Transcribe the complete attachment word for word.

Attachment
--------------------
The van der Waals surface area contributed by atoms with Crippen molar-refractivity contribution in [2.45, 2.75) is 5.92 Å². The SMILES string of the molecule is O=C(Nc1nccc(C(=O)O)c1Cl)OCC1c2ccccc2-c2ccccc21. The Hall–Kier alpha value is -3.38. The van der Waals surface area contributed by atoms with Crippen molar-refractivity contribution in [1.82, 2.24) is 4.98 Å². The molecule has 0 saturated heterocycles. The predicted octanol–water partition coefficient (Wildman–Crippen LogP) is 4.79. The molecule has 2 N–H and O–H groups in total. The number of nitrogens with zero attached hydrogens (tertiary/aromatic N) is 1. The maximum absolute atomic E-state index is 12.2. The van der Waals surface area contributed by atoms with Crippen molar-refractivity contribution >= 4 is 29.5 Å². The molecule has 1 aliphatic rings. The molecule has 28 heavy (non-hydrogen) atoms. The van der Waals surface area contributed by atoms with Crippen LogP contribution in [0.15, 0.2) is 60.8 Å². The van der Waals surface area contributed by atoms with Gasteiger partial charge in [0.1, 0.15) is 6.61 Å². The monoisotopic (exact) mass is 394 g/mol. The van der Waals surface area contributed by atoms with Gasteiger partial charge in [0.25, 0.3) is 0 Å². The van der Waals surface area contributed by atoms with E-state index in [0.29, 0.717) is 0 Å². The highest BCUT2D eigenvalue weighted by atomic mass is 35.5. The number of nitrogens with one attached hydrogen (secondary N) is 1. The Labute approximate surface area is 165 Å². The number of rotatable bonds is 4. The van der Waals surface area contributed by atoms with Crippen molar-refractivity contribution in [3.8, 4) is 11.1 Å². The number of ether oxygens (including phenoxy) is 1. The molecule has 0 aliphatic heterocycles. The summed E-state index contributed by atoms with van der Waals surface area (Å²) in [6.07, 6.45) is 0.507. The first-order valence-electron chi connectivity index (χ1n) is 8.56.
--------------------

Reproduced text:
The van der Waals surface area contributed by atoms with Crippen molar-refractivity contribution in [2.45, 2.75) is 5.92 Å². The SMILES string of the molecule is O=C(Nc1nccc(C(=O)O)c1Cl)OCC1c2ccccc2-c2ccccc21. The Hall–Kier alpha value is -3.38. The van der Waals surface area contributed by atoms with Crippen molar-refractivity contribution in [1.82, 2.24) is 4.98 Å². The molecule has 0 saturated heterocycles. The predicted octanol–water partition coefficient (Wildman–Crippen LogP) is 4.79. The molecule has 2 N–H and O–H groups in total. The number of nitrogens with zero attached hydrogens (tertiary/aromatic N) is 1. The maximum absolute atomic E-state index is 12.2. The van der Waals surface area contributed by atoms with Crippen molar-refractivity contribution >= 4 is 29.5 Å². The molecule has 1 aliphatic rings. The molecule has 28 heavy (non-hydrogen) atoms. The van der Waals surface area contributed by atoms with Crippen LogP contribution in [0.15, 0.2) is 60.8 Å². The van der Waals surface area contributed by atoms with Gasteiger partial charge in [0.1, 0.15) is 6.61 Å². The monoisotopic (exact) mass is 394 g/mol. The van der Waals surface area contributed by atoms with Gasteiger partial charge in [0.25, 0.3) is 0 Å². The van der Waals surface area contributed by atoms with E-state index in [0.29, 0.717) is 0 Å². The highest BCUT2D eigenvalue weighted by atomic mass is 35.5. The number of nitrogens with one attached hydrogen (secondary N) is 1. The Labute approximate surface area is 165 Å². The number of rotatable bonds is 4. The van der Waals surface area contributed by atoms with Crippen molar-refractivity contribution in [3.8, 4) is 11.1 Å². The number of ether oxygens (including phenoxy) is 1. The molecule has 0 aliphatic heterocycles. The summed E-state index contributed by atoms with van der Waals surface area (Å²) in [6.07, 6.45) is 0.507. The first-order valence-electron chi connectivity index (χ1n) is 8.56.